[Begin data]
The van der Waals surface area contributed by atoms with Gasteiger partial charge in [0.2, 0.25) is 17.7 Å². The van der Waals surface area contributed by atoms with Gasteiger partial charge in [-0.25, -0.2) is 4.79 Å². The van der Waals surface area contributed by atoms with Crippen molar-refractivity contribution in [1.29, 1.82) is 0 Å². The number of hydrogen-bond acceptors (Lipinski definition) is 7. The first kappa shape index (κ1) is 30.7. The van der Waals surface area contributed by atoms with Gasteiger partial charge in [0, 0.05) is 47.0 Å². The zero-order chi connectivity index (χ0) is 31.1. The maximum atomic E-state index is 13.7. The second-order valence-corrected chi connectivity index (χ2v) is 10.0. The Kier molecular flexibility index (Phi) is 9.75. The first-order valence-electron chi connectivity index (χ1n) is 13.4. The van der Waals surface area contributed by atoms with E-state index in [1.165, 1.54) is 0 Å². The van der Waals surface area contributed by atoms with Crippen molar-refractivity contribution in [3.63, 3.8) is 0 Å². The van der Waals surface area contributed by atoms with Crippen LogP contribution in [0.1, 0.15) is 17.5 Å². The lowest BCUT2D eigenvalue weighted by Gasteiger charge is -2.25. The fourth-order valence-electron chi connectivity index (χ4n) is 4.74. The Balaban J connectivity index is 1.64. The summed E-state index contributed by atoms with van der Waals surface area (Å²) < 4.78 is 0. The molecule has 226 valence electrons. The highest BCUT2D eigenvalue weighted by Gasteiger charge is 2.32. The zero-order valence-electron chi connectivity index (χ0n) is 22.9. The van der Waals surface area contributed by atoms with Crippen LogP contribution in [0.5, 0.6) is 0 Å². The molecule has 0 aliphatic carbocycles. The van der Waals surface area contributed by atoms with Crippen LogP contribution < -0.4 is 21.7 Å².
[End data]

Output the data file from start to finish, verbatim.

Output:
The van der Waals surface area contributed by atoms with Gasteiger partial charge in [0.2, 0.25) is 17.7 Å². The van der Waals surface area contributed by atoms with Gasteiger partial charge in [-0.25, -0.2) is 4.79 Å². The van der Waals surface area contributed by atoms with Crippen molar-refractivity contribution in [1.29, 1.82) is 0 Å². The number of hydrogen-bond acceptors (Lipinski definition) is 7. The first kappa shape index (κ1) is 30.7. The van der Waals surface area contributed by atoms with Gasteiger partial charge in [0, 0.05) is 47.0 Å². The zero-order chi connectivity index (χ0) is 31.1. The maximum atomic E-state index is 13.7. The second-order valence-corrected chi connectivity index (χ2v) is 10.0. The Kier molecular flexibility index (Phi) is 9.75. The first-order valence-electron chi connectivity index (χ1n) is 13.4. The van der Waals surface area contributed by atoms with E-state index in [1.165, 1.54) is 0 Å². The van der Waals surface area contributed by atoms with Crippen molar-refractivity contribution in [3.63, 3.8) is 0 Å². The van der Waals surface area contributed by atoms with Crippen LogP contribution in [0.1, 0.15) is 17.5 Å². The lowest BCUT2D eigenvalue weighted by Gasteiger charge is -2.25. The fourth-order valence-electron chi connectivity index (χ4n) is 4.74. The Balaban J connectivity index is 1.64. The summed E-state index contributed by atoms with van der Waals surface area (Å²) < 4.78 is 0. The molecule has 226 valence electrons. The highest BCUT2D eigenvalue weighted by Gasteiger charge is 2.32. The zero-order valence-electron chi connectivity index (χ0n) is 22.9. The van der Waals surface area contributed by atoms with Crippen LogP contribution in [0.5, 0.6) is 0 Å². The molecule has 0 aliphatic carbocycles. The van der Waals surface area contributed by atoms with Crippen LogP contribution < -0.4 is 21.7 Å².